Tuesday, July 18, 2017

New Jersey approves plan for Jets' helipad

FLORHAM PARK--The New York Jets Flight Crew will soon include more than the NFL team's cheerleading squad.

Despite opposition from local residents, the state Department of Transportation without any public hearings has okayed a request by the Jets to use helicopters to airlift executives and players in and out of the NFL team's suburban training facility, despite its proximity to Morristown Airport.

The state gave clearance for the construction of a helipad, or so-called "helistop" at the Atlantic Health Jets Training Center in Florham Park--which is just a few minutes' drive to the nearby airport.

DOT spokesman Steve Schapiro said the department issued a letter last week approving the project.

"Once the facility is completed it will undergo a final inspection. Upon passing that inspection, a license to operate the facility will be issued," he said.

The Jets declined comment and would not say when construction might get underway.

It took quite some time, but Donald Trump has officially named Woody Johnson the U.S. Ambassador to the United Kingdom.

The team has been seeking a landing zone at the training facility since 2013, when it first went to the Florham Park planning. But the application was soon put on hold amid community opposition over concerns about the noise from low-flying helicopters and the possibility of an accident.

In March, the Jets re-filed the request directly with the state Bureau of Aeronautics, arguing that they were exempt from all local zoning and approvals because the training center property is owned by the N.J. Sports and Exposition Authority, a state agency, according to the filing.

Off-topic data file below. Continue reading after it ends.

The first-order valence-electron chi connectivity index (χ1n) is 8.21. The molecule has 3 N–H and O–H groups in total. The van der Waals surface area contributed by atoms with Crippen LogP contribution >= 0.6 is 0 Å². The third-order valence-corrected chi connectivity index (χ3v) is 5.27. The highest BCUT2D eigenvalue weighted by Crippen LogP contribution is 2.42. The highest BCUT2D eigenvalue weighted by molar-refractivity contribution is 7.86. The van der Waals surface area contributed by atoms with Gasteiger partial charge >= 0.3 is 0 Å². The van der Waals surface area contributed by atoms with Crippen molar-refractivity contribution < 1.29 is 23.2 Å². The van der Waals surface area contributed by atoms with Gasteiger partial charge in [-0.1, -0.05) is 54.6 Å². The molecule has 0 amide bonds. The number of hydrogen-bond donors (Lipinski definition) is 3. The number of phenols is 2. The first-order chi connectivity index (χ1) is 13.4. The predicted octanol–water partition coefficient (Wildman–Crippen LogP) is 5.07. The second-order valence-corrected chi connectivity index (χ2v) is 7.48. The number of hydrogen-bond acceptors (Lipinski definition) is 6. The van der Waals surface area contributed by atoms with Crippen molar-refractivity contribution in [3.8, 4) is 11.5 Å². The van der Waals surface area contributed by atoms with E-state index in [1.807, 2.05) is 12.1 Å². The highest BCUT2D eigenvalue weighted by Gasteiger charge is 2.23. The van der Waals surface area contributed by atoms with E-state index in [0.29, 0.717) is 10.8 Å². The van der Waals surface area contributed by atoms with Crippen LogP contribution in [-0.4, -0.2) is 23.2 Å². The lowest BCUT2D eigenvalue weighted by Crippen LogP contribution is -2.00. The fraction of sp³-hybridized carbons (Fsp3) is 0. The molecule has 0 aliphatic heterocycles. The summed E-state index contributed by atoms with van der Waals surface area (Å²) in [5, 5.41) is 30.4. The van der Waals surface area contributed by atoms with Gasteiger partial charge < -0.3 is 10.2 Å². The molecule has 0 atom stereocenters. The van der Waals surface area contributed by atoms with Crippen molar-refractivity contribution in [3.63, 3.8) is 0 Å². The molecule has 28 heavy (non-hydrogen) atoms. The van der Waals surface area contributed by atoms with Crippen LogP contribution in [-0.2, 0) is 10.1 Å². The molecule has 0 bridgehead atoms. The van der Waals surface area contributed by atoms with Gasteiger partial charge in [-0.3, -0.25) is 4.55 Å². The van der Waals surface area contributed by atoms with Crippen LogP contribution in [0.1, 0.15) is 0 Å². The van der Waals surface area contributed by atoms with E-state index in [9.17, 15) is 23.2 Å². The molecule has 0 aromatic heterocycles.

The filing by Florham Park Development LLC, which is associated with the Atlantic Health Jets Training Center, said in its filing that the helipad would not be open for public use. Equipped for day and night operations, it was expected to accommodate takeoffs and landings several times during the week during the summer months.

The landing pad would be used "for transport of executives of the training center and injured athletes," according to the state filing.

The request had been opposed by residents in Madison, which opposed the initial application and lodged new objections to the Jets' request in a separate filing with the state. Officials also declined comment, but said in their response that the granting of a license would be contrary to local land use ordinances and the sentiments of residents.

Noting the close proximity of Morristown Airport, they questioned the need and safety as well.

"There is clearly no demand for the proposed helistop from an air operational standpoint, and any purported public benefit from the availability of a helistop for emergency uses is illusive," they wrote to the state.

But following a 30-day public comment period, the DOT approved the Jets' request. Schapiro said a public hearing had not been required.


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